Hence, the ultra-wealthy don’t have a relatively large holding in their retirement accounts.

My suggestion:

Maximize tax-advantaged retirement accounts.

Find new contribution opportunities (e.g. most people in the US still don’t know about business retirement accounts like Solo401k’s).

4/ Stocks as % of assets grows as wealth accumulates

Stocks and Mutual Funds starts off as Then it balloons to over 20% for households in the $10M tier and above.


I can only speculate that these households have saturated their retirement funds, so they shift more allocation towards stocks and mutual funds.

Why not bonds or other assets?

Well, equities have been one of the best-performing asset class within the past 200 years (if not the best).

My suggestion:

For the above-average person, buy low-fee passively managed ETFs or index funds that track a broad market index. Automate your investing.

Picking individual stocks is a very difficult game. 90% of the S&P 500 companies since 1955 have gone bankrupt, been acquired or fell off the list.

For example, here’s a few index funds I buy:

  • VOO - S&P 500 index
  • VTI - Total Stock Market Index
  • VXUS - Total International Stock Market Index

5/ Real Estate as % of assets peaks in between $1M-$10M net worth then declines

Real Estate starts in the small single digits for households in the Real estate is a popular vehicle for generating regular cashflow.

But why don’t the ultra-wealthy hold a higher real estate allocation?

According to the Fed data, two other asset classes take priority for this class:

Stocks and Business Interests

Here’s a few thoughts on why:

  • Stocks are relatively more scalable than real estate. You can passively grow your stock holdings, while real estate requires a bit more active overhead.
  • Owned businesses have more flexibility in how you want to build and grow your business. Depending on your products and industry, you may also have more growth opportunities than real estate.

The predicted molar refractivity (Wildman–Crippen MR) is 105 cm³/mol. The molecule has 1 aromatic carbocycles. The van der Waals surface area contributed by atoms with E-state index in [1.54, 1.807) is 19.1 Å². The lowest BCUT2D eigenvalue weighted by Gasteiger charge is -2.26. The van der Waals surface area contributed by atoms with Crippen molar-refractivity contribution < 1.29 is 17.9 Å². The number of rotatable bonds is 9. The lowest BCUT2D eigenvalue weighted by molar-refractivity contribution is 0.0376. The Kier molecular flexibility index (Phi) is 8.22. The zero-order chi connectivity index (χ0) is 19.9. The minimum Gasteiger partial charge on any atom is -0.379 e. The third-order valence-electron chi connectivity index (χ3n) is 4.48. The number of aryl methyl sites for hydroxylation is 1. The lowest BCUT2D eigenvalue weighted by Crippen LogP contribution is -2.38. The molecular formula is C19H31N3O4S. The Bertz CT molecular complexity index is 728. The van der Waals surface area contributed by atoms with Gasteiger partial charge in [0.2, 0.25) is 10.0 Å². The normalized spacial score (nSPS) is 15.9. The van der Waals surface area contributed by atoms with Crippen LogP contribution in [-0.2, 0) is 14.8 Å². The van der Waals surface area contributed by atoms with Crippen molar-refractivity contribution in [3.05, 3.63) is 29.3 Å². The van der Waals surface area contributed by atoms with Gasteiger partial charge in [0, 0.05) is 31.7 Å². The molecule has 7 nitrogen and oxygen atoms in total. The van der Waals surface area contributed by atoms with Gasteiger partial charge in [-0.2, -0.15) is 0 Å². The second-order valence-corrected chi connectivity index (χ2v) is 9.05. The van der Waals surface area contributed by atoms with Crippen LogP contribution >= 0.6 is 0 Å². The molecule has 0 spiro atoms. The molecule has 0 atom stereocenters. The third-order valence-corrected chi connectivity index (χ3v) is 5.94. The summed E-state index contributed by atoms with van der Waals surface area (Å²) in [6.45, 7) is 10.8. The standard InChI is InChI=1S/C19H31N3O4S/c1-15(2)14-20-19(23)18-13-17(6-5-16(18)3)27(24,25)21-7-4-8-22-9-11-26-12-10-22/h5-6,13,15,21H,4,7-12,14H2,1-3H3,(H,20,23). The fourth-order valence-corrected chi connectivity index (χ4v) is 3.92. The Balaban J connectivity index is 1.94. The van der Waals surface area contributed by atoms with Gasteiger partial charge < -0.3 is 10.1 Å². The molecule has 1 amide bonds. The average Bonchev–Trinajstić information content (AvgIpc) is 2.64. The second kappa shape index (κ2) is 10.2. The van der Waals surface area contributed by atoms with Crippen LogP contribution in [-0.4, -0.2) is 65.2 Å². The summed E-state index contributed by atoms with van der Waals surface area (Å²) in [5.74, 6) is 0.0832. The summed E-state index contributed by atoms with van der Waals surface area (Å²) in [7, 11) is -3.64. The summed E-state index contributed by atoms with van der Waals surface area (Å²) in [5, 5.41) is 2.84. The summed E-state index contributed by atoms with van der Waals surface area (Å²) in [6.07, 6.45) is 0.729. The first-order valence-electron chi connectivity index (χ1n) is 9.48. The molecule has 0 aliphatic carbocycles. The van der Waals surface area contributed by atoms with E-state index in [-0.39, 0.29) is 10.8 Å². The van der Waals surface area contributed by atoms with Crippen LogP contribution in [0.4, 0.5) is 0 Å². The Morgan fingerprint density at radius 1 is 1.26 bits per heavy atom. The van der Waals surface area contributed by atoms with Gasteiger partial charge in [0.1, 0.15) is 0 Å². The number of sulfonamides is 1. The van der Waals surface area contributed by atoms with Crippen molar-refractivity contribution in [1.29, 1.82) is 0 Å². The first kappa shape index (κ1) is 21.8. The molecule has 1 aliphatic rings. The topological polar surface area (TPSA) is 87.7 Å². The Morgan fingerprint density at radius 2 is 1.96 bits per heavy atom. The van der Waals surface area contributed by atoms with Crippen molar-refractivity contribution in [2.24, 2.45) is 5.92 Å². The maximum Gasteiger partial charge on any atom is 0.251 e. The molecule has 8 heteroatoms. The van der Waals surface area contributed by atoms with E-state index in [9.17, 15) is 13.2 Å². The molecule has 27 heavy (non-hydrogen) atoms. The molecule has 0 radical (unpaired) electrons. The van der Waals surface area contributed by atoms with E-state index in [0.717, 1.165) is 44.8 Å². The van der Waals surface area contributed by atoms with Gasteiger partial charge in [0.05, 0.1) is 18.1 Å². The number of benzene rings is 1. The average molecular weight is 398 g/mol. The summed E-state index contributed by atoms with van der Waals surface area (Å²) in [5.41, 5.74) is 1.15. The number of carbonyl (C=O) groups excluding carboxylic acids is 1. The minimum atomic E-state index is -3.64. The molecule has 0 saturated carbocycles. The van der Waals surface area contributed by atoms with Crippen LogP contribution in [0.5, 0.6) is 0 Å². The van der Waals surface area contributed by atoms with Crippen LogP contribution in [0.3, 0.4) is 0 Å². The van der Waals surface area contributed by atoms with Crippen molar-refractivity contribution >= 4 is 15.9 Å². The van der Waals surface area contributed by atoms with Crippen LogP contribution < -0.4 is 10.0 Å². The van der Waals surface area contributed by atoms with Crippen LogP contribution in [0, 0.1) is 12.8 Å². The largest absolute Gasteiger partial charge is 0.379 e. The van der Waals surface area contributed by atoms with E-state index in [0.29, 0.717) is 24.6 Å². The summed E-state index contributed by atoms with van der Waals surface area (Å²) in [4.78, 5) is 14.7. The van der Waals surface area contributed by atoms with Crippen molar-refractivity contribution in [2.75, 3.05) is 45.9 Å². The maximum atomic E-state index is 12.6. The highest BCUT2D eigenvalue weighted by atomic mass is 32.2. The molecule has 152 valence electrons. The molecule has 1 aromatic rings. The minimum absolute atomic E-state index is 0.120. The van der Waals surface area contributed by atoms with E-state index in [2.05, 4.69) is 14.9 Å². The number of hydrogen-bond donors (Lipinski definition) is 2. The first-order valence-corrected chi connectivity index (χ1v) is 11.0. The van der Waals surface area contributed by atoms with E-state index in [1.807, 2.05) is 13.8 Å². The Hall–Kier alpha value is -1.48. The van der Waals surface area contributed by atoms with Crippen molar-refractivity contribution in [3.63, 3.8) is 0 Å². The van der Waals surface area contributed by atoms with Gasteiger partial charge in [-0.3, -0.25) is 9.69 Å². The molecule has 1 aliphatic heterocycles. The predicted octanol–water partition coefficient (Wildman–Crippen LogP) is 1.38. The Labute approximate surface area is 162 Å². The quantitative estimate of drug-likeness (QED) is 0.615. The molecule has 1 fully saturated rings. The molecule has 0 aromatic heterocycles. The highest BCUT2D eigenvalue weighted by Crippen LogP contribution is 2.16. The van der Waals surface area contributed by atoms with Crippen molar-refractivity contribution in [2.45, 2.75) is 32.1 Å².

My suggestion:

Run the numbers carefully when researching property. Take into account hidden costs and expenses (including your time).

6/ Business Interests as % of assets grows as wealth accumulates

Owning businesses is a critical part of wealthy and ultra-wealthy portfolios.

While Business Interests make up 20-40% of assets for wealth households, it balloons to over 50% for ultra-wealthy households.

Hampton’s data is skewed towards entrepreneurs, but also shows 40% to 70% of assets across wealth levels tends to be held in business interests.

Tiger21 shows 31% of their entrepreneur assets are also held in private company holdings.

My suggestion:

Find opportunities to gain business equity. Work for equity-based compensation, invest in businesses, or start a business.

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📆 How I can help

That’s all for today!

Whenever you’re ready, here’s how I can help you:

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Dexter Zhuang

Dexter is the founder of Money Abroad, an online education platform helping high-performers design their independent money path. He has 10+ years of experience building products and teams at public companies (Dropbox) and scaling startups (Xendit) across the US, Asia, and Latin America. His work has been featured in global outlets like Business Insider, CBS, US News & World Report, and Tech in Asia. He graduated from Dartmouth College.